In the PRINCIPLES section of this website, it is explained how modularity is one of the legs of the three legged stool of standardization, modularity and design for repair. Here is a video of how modularity can be designed into smartphones.

Jim Lynch runs the Computer Refurbishers from his job in San Francisco. He writes for the TechSoup blog and this article there reveals some very interesting realities which show that Zero Waste can capture the values inherent in computers while recycling them is simply a way to discard all of those inputs of function, organization, materials and energy. This quote from the blog reveals much:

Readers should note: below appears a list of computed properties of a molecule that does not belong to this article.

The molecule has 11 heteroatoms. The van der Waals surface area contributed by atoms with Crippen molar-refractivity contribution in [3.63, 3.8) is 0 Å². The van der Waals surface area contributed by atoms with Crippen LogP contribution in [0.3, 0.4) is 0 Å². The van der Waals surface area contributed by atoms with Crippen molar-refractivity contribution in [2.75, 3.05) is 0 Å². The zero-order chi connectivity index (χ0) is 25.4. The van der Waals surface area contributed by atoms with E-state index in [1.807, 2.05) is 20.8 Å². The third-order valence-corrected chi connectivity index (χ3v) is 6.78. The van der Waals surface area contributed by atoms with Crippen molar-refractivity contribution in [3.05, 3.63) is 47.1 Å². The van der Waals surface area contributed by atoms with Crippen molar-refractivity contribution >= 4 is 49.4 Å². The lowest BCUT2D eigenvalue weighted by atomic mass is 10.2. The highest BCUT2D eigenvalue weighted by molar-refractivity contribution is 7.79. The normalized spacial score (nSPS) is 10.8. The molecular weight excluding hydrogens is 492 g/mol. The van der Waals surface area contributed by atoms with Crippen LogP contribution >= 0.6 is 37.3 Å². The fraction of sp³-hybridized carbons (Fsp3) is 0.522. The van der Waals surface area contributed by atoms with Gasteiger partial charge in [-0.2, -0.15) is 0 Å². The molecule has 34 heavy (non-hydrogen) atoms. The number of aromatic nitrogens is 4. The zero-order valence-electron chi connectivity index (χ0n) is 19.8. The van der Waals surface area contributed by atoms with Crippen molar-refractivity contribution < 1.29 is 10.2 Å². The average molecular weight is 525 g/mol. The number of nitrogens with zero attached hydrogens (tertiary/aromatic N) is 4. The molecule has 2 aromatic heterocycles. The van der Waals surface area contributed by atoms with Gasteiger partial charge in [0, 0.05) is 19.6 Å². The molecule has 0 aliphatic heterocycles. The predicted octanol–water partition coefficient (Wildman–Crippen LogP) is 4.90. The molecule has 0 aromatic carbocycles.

The scientific basis for the environmental kudos refurbished IT equipment receive is from Dr. Eric Williams of Arizona State University in his book, co-authored with Ruediger Kuehr, Computers and the Environment, Understanding and Managing Their Impacts. In it they find that the environmental cost to produce a computer and monitor is immense, especially for microprocessors. Producing the average 53-pound desktop computer and CRT monitor requires 530 pounds of fossil fuels, 50 pounds of chemicals, and 3,330 pounds of water. Adding additional life to computers saves 5 to 20 times more energy than recycling over the computer’s life cycle. It’s much better for the environment to extend the life of a computer for an extra two or three years than to buy a new one every three to four years.The thing I found perhaps most interesting in the Williams and Kuehr findings is that 75 percent of PC energy consumption has already happened before a new computer is ever switched on. It is used up in the production phase. If this equipment has a six or seven year lifespan rather than three or four years, the environmental impact of this for even a fraction of the 1.1 billion computers now in use in the world will be immense.